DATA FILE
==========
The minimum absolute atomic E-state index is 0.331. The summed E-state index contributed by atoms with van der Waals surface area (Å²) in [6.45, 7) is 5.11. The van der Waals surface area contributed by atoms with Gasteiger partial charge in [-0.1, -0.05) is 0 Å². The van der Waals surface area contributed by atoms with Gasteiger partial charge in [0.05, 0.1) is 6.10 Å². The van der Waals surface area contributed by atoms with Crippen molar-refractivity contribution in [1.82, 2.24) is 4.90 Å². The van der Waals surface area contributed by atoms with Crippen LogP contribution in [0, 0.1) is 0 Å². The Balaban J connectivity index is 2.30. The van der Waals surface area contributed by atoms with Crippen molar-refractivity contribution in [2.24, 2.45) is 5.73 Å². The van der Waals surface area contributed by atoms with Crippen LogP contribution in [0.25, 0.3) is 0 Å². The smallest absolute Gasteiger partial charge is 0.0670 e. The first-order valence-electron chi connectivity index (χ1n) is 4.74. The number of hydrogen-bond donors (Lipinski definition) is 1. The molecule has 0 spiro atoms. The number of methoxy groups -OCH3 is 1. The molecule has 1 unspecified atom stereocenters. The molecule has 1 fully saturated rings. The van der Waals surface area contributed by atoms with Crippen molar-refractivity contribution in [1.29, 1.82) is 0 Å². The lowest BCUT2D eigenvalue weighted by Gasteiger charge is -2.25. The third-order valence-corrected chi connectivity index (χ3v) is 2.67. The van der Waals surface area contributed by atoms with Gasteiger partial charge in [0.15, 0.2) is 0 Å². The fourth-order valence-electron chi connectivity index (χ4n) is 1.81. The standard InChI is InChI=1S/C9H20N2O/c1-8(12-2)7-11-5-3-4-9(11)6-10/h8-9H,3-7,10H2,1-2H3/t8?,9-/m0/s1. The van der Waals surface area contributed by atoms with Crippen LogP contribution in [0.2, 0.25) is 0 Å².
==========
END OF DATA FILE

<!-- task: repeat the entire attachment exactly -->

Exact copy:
The minimum absolute atomic E-state index is 0.331. The summed E-state index contributed by atoms with van der Waals surface area (Å²) in [6.45, 7) is 5.11. The van der Waals surface area contributed by atoms with Gasteiger partial charge in [-0.1, -0.05) is 0 Å². The van der Waals surface area contributed by atoms with Gasteiger partial charge in [0.05, 0.1) is 6.10 Å². The van der Waals surface area contributed by atoms with Crippen molar-refractivity contribution in [1.82, 2.24) is 4.90 Å². The van der Waals surface area contributed by atoms with Crippen LogP contribution in [0, 0.1) is 0 Å². The Balaban J connectivity index is 2.30. The van der Waals surface area contributed by atoms with Crippen molar-refractivity contribution in [2.24, 2.45) is 5.73 Å². The van der Waals surface area contributed by atoms with Crippen LogP contribution in [0.25, 0.3) is 0 Å². The smallest absolute Gasteiger partial charge is 0.0670 e. The first-order valence-electron chi connectivity index (χ1n) is 4.74. The number of hydrogen-bond donors (Lipinski definition) is 1. The molecule has 0 spiro atoms. The number of methoxy groups -OCH3 is 1. The molecule has 1 unspecified atom stereocenters. The molecule has 1 fully saturated rings. The van der Waals surface area contributed by atoms with Crippen molar-refractivity contribution in [1.29, 1.82) is 0 Å². The lowest BCUT2D eigenvalue weighted by Gasteiger charge is -2.25. The third-order valence-corrected chi connectivity index (χ3v) is 2.67. The van der Waals surface area contributed by atoms with Gasteiger partial charge in [0.15, 0.2) is 0 Å². The fourth-order valence-electron chi connectivity index (χ4n) is 1.81. The standard InChI is InChI=1S/C9H20N2O/c1-8(12-2)7-11-5-3-4-9(11)6-10/h8-9H,3-7,10H2,1-2H3/t8?,9-/m0/s1. The van der Waals surface area contributed by atoms with Crippen LogP contribution in [0.2, 0.25) is 0 Å².